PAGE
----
Before the NAACP, the Niagara Movement fought for equal rights, human brotherhood
Associated Press | 9/14/2011, 1:21 p.m.
A little more than one hundred years ago, the civil rights organization that led to the formation of the NAACP held its largest gathering in Boston to help fight for racial equality in America.
By the time the Niagara Movement hit Boston for its annual conference in late August 1907, W.E.B. Du Bois was poised for battle.
The Movement had inched along the prior three years, and the strain of running an organization plagued with chronic infighting, limited resources and an almost insurmountable goal of attaining racial equality within turn-of-the-century America was a daunting task. Especially for an intellectual like Du Bois, more comfortable in academia than slapping backs and shaking hands.
But he tried. Lord knows, Du Bois tried.
“I was no natural leader of men,” Du Bois wrote years later. “I could not slap people on the back and make friends of strangers. I could not easily break down an inherited reserve; or at all times curb a biting, critical tongue. Nevertheless, having put my hand to the plow, I had to go on.”
And people, mostly African Americans, were willing to follow, largely because the other national black leader at the time, Booker T. Washington, the Wizard of Tuskegee, was considered part of the problem.
About 800 people showed up that day at Faneuil Hall — the largest gathering of the Movement — and listened to Du Bois try to stir the masses.
“We are not discouraged,” he declared. “Help us brothers, for the victory which lingers, must and shall, prevail.”
It would be a long fight, and the Niagara Movement did not make it to the end. In 1910, the all-black group gave birth to the National Association for the Advancement of Colored People, and many of the members of the Niagara Movement dedicated their efforts to the new group. It was believed then that an organization of whites and blacks would be more effective in achieving goals of racial equality.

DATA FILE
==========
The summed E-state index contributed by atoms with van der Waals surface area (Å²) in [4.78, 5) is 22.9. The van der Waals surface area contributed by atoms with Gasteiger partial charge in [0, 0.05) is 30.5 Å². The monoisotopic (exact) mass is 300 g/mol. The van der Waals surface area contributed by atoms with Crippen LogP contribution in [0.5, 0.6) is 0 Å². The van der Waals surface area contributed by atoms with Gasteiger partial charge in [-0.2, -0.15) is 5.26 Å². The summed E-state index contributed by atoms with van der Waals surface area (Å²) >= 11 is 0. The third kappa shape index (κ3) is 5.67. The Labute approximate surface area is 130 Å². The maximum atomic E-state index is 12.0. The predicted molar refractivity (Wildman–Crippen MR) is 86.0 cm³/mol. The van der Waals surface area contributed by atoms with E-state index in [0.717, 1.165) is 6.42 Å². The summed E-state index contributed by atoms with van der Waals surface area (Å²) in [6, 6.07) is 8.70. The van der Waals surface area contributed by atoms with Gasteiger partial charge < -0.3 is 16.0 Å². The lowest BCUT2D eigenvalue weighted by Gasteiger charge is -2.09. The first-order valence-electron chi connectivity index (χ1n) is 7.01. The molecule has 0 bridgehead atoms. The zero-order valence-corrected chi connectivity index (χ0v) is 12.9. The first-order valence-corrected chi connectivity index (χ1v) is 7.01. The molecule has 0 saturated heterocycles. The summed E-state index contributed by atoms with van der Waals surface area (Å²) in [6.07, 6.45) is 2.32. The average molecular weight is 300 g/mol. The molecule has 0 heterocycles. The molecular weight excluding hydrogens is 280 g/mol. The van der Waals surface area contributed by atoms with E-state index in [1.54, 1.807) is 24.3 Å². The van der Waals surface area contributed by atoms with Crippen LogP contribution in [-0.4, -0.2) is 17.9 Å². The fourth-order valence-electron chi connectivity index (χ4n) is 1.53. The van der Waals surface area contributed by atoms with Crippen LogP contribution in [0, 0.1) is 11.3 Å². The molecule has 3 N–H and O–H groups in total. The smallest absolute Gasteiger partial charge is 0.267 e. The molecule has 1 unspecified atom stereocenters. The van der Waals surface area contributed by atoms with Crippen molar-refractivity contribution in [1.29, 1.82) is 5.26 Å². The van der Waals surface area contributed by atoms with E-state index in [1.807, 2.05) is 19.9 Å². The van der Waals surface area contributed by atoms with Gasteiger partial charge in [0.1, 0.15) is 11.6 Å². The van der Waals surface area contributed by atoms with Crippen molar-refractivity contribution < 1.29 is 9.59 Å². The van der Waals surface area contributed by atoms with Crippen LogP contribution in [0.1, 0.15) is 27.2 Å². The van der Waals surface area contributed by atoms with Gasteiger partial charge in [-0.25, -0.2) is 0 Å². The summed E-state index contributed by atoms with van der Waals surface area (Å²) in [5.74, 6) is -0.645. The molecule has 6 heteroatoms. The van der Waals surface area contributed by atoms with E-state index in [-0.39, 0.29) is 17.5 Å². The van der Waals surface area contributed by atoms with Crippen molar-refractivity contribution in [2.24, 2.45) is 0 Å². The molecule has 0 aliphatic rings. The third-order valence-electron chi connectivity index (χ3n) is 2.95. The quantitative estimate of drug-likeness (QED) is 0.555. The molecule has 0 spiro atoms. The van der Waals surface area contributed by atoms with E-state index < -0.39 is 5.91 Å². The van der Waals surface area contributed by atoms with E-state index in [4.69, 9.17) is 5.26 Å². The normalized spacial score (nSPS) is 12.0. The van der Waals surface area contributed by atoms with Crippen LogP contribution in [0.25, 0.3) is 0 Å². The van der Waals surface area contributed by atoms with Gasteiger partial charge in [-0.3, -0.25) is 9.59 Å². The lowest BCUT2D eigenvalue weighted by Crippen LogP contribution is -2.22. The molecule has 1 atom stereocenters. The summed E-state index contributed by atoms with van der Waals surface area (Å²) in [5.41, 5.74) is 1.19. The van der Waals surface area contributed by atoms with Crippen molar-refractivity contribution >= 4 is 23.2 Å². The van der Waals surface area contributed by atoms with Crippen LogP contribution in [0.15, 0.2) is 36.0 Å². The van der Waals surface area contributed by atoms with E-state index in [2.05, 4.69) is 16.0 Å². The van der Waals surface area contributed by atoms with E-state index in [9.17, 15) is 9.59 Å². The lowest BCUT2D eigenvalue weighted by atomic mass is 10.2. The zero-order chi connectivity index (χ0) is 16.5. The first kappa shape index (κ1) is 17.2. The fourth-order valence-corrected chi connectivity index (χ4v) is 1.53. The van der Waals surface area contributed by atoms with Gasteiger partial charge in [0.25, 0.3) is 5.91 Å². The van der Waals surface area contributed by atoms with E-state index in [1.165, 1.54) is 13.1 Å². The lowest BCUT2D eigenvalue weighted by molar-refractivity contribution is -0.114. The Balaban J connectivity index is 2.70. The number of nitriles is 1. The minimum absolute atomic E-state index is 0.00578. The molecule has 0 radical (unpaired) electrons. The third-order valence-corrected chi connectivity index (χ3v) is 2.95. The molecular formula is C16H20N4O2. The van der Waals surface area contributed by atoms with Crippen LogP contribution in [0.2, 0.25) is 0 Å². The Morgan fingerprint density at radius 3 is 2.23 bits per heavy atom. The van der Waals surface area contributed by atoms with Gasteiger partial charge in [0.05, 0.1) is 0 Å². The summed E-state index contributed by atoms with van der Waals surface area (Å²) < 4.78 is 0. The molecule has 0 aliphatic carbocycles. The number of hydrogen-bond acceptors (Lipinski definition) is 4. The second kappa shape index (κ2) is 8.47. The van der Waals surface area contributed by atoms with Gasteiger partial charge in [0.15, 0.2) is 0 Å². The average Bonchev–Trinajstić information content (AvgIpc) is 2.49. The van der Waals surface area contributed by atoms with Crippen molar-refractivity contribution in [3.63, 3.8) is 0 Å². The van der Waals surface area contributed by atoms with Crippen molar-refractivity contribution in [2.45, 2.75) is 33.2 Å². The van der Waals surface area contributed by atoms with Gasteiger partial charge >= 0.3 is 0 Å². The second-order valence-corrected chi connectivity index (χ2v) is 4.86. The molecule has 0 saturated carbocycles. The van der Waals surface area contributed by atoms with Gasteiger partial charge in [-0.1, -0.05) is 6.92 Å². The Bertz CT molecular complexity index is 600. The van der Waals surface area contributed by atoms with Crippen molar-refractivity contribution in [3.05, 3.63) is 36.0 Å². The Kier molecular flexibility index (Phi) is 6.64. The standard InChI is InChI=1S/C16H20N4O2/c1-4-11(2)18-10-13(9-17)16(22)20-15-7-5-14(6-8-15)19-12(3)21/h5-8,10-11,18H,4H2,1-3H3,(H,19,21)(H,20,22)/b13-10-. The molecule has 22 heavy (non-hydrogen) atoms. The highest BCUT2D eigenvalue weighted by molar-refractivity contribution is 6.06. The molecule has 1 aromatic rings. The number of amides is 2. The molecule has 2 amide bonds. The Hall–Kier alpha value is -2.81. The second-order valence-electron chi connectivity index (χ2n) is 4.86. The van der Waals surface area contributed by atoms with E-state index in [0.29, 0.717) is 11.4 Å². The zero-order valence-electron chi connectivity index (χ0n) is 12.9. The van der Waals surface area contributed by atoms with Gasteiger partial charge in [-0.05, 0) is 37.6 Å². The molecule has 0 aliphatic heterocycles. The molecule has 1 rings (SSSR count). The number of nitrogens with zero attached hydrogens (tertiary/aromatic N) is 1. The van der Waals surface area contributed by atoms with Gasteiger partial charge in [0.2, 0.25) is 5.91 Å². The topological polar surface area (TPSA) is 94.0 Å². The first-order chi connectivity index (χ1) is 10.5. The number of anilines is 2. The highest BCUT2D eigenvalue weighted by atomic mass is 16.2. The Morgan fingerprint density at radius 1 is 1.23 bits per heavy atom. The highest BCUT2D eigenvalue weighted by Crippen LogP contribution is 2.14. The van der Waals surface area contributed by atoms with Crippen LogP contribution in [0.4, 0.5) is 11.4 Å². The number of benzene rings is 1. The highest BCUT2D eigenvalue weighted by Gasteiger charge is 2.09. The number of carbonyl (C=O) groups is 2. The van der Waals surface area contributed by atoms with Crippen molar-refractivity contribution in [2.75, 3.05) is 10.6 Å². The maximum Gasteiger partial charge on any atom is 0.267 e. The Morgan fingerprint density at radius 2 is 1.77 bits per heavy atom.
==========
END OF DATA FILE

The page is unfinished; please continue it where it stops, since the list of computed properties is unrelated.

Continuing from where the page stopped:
In his autobiography, published in 1940, Du Bois conceded that the Movement never really gained national traction.
“The Niagara Movement itself had made little progress, beyond its inspirational fervor, toward a united and constructive program of work,” Du Bois wrote in “Dusk of Dawn: An Essay Toward an Autobiography of a Race Concept.”
“It was therefore not without misgiving that the members of the Niagara Movement were invited into the new conference …”
It started with so much hope — and in direct opposition to Washington’s accommodationist policies. From where Washington sat, and that was frequently with U.S. presidents and titans of American industry, the “Negro problem” would disappear if the recently freed slaves would just learn to accept their role in society — at the bottom, in the fields, toiling still.
Making matters worse, Washington and his Tuskegee Institute controlled the lion’s share of money donated by liberal, well-intentioned whites for improving the lives and education of blacks.
“We shall not agitate for political or social equality,” Washington declared in his famous 1895 Atlanta Compromise speech. “Living separately, yet working together, both races will determine the future of our beloved South.”